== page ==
- What kinds of help might you want in the future? If you live alone, is there a relative or someone else nearby who is available to help you? If you don’t need help now, but live with a spouse or family member who does, do you have the support you need? The beauty of a community like Santa Marta is that you never need to move elsewhere to get the help you might need. Read more about our health services.
- Do you have ties to the community nearby? Are family members and friends nearby? Are there people around you who inspire and uplift you? Are you bored at home, or are you taking part in social and recreational activities that interest you?
- Are activities of daily living such as bathing, cooking, and housecleaning getting harder to do? Do you forget to take your medicine? Hiring a trained aide to provide assisted care for personal tasks such as bathing, dressing and medication reminders is expensive, can you afford it?
- Do you get regular visitors? Do you have opportunities to see friends and meet new people? You won’t feel isolated in Santa Marta’s Catholic-sponsored community. People of all faiths, backgrounds, and cultures are welcome in our warm and inclusive environment.
- Are you still eating nutritious meals? Are you tired of eating alone? Eating with others allows you to enjoy other people’s company and socialize, making meals much more meaningful. Do you have regular opportunities to dine with others and enjoy your food?
- Is it getting harder for you to get around? Are you still able to drive or get a ride to run errands or make your doctor appointments? If not, is there reliable transportation where you live that’s easy to use?
- Do you have trouble walking? Are you affected by medication or a medical condition that puts you at greater risk of a fall? What safety measures do you have in place if you do fall?
- Wellness is about more than physical health and regular exercise. Do you have someone to talk to when you’re feeling low? Can you go somewhere where you know your spirits will be lifted and you’ll feel better? At Santa Marta, you can benefit from a holistic wellness approach specifically for older adults.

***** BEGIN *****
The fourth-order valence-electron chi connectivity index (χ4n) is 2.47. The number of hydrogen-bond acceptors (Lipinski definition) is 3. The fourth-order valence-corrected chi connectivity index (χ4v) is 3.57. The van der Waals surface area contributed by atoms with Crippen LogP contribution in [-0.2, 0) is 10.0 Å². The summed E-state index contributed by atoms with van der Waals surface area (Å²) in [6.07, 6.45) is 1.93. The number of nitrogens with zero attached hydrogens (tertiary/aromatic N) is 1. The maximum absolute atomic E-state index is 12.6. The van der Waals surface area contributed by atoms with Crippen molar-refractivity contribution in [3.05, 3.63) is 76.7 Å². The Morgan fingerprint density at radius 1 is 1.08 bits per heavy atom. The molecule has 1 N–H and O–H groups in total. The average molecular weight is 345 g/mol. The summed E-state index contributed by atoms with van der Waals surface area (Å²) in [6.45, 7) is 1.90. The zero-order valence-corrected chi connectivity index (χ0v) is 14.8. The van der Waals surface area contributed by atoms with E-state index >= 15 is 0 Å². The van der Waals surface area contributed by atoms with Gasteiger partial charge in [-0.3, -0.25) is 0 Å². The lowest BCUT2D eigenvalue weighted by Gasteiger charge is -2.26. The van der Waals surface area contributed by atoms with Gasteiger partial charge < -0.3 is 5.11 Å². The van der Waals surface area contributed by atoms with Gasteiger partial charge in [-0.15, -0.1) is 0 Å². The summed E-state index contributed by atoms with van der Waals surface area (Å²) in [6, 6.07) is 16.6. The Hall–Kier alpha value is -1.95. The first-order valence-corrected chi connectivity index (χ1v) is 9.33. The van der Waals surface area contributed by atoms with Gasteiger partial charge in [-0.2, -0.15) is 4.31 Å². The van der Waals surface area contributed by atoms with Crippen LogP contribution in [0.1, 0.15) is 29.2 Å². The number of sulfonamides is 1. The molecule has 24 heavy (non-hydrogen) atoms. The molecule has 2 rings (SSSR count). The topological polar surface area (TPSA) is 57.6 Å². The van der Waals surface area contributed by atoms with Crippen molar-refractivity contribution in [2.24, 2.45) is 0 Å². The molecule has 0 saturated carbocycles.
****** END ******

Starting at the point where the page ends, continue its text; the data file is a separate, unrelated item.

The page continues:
- Do you worry about paying bills late or forgetting to pay a bill? Is health insurance confusing? Do you have a family member or trusted financial advisor who can help with your finances? Seniors living alone are vulnerable to financial scams, both in person and online.
Aging in place – or aging in the right place?
You may feel strongly about aging in place. However, you haven’t come this far in life by blindly accepting the status quo. To age successfully you need to be proactive, and make decisions based on self-knowledge, acceptance, and a willingness to change.
While you’re evaluating future options, we invite you to include Santa Marta in your research, and consider reading what other residents say. We offer a luxurious lifestyle for active older adults who want to stay independent longer, with more time for themselves and the ones they love. Best of all, we offer a plan called Life Care. You’re assured a worry-free future when it comes to health, because we provide high-quality health care services such as assisted living, memory care and other short-and long-term skilled nursing care plans, right here on our campus. We’d be delighted to give you a tour of our beautiful campus and answer your questions. Contact us today to set up your personal appointment.